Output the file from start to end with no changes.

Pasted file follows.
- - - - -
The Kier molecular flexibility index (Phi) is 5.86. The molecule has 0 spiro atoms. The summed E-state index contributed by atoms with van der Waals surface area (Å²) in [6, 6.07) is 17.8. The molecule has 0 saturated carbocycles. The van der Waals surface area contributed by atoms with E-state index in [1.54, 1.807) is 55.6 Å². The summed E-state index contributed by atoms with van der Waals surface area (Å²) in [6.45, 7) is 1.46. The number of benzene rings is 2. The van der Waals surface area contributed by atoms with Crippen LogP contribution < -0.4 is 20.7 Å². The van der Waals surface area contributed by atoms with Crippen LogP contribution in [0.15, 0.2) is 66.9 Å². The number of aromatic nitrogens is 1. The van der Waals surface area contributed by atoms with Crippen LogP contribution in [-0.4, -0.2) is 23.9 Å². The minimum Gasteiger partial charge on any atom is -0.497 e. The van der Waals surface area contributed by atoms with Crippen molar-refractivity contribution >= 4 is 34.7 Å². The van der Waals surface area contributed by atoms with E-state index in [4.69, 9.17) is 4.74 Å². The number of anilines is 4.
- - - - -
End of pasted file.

The Kier molecular flexibility index (Phi) is 5.86. The molecule has 0 spiro atoms. The summed E-state index contributed by atoms with van der Waals surface area (Å²) in [6, 6.07) is 17.8. The molecule has 0 saturated carbocycles. The van der Waals surface area contributed by atoms with E-state index in [1.54, 1.807) is 55.6 Å². The summed E-state index contributed by atoms with van der Waals surface area (Å²) in [6.45, 7) is 1.46. The number of benzene rings is 2. The van der Waals surface area contributed by atoms with Crippen LogP contribution < -0.4 is 20.7 Å². The van der Waals surface area contributed by atoms with Crippen LogP contribution in [0.15, 0.2) is 66.9 Å². The number of aromatic nitrogens is 1. The van der Waals surface area contributed by atoms with Crippen LogP contribution in [-0.4, -0.2) is 23.9 Å². The minimum Gasteiger partial charge on any atom is -0.497 e. The van der Waals surface area contributed by atoms with Crippen molar-refractivity contribution >= 4 is 34.7 Å². The van der Waals surface area contributed by atoms with E-state index in [4.69, 9.17) is 4.74 Å². The number of anilines is 4.